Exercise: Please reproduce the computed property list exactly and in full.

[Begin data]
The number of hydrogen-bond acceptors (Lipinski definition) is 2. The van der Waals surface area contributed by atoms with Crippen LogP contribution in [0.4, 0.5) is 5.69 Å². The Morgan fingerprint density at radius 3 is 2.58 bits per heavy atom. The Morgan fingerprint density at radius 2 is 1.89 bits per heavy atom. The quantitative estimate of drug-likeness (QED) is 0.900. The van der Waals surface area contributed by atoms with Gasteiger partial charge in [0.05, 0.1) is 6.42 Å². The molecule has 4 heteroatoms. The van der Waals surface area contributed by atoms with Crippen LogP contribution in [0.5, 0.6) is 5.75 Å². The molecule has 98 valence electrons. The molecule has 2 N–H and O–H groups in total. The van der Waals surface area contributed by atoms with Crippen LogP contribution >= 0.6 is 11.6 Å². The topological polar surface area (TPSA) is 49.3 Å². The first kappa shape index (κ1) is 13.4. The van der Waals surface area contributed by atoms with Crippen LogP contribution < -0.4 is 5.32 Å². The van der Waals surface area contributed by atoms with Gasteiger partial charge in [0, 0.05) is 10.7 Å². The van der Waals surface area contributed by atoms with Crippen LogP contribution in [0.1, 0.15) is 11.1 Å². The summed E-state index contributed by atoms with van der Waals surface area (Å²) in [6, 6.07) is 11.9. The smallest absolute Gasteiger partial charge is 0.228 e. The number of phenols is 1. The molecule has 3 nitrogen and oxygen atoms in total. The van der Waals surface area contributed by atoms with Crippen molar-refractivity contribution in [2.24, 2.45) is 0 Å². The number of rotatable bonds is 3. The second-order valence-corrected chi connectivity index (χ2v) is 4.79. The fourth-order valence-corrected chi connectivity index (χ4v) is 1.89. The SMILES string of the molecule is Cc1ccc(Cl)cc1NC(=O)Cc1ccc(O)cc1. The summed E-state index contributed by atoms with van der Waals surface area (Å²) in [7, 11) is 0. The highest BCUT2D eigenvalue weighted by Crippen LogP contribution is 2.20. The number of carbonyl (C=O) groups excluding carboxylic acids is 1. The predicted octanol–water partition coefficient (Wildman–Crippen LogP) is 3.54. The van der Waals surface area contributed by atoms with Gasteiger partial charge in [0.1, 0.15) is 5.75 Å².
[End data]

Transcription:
The number of hydrogen-bond acceptors (Lipinski definition) is 2. The van der Waals surface area contributed by atoms with Crippen LogP contribution in [0.4, 0.5) is 5.69 Å². The Morgan fingerprint density at radius 3 is 2.58 bits per heavy atom. The Morgan fingerprint density at radius 2 is 1.89 bits per heavy atom. The quantitative estimate of drug-likeness (QED) is 0.900. The van der Waals surface area contributed by atoms with Gasteiger partial charge in [0.05, 0.1) is 6.42 Å². The molecule has 4 heteroatoms. The van der Waals surface area contributed by atoms with Crippen LogP contribution in [0.5, 0.6) is 5.75 Å². The molecule has 98 valence electrons. The molecule has 2 N–H and O–H groups in total. The van der Waals surface area contributed by atoms with Crippen LogP contribution >= 0.6 is 11.6 Å². The topological polar surface area (TPSA) is 49.3 Å². The first kappa shape index (κ1) is 13.4. The van der Waals surface area contributed by atoms with Crippen LogP contribution < -0.4 is 5.32 Å². The van der Waals surface area contributed by atoms with Gasteiger partial charge in [0, 0.05) is 10.7 Å². The van der Waals surface area contributed by atoms with Crippen LogP contribution in [0.1, 0.15) is 11.1 Å². The summed E-state index contributed by atoms with van der Waals surface area (Å²) in [6, 6.07) is 11.9. The smallest absolute Gasteiger partial charge is 0.228 e. The number of phenols is 1. The molecule has 3 nitrogen and oxygen atoms in total. The van der Waals surface area contributed by atoms with Crippen molar-refractivity contribution in [2.24, 2.45) is 0 Å². The number of rotatable bonds is 3. The second-order valence-corrected chi connectivity index (χ2v) is 4.79. The fourth-order valence-corrected chi connectivity index (χ4v) is 1.89. The SMILES string of the molecule is Cc1ccc(Cl)cc1NC(=O)Cc1ccc(O)cc1. The summed E-state index contributed by atoms with van der Waals surface area (Å²) in [7, 11) is 0. The highest BCUT2D eigenvalue weighted by Crippen LogP contribution is 2.20. The number of carbonyl (C=O) groups excluding carboxylic acids is 1. The predicted octanol–water partition coefficient (Wildman–Crippen LogP) is 3.54. The van der Waals surface area contributed by atoms with Gasteiger partial charge in [0.1, 0.15) is 5.75 Å².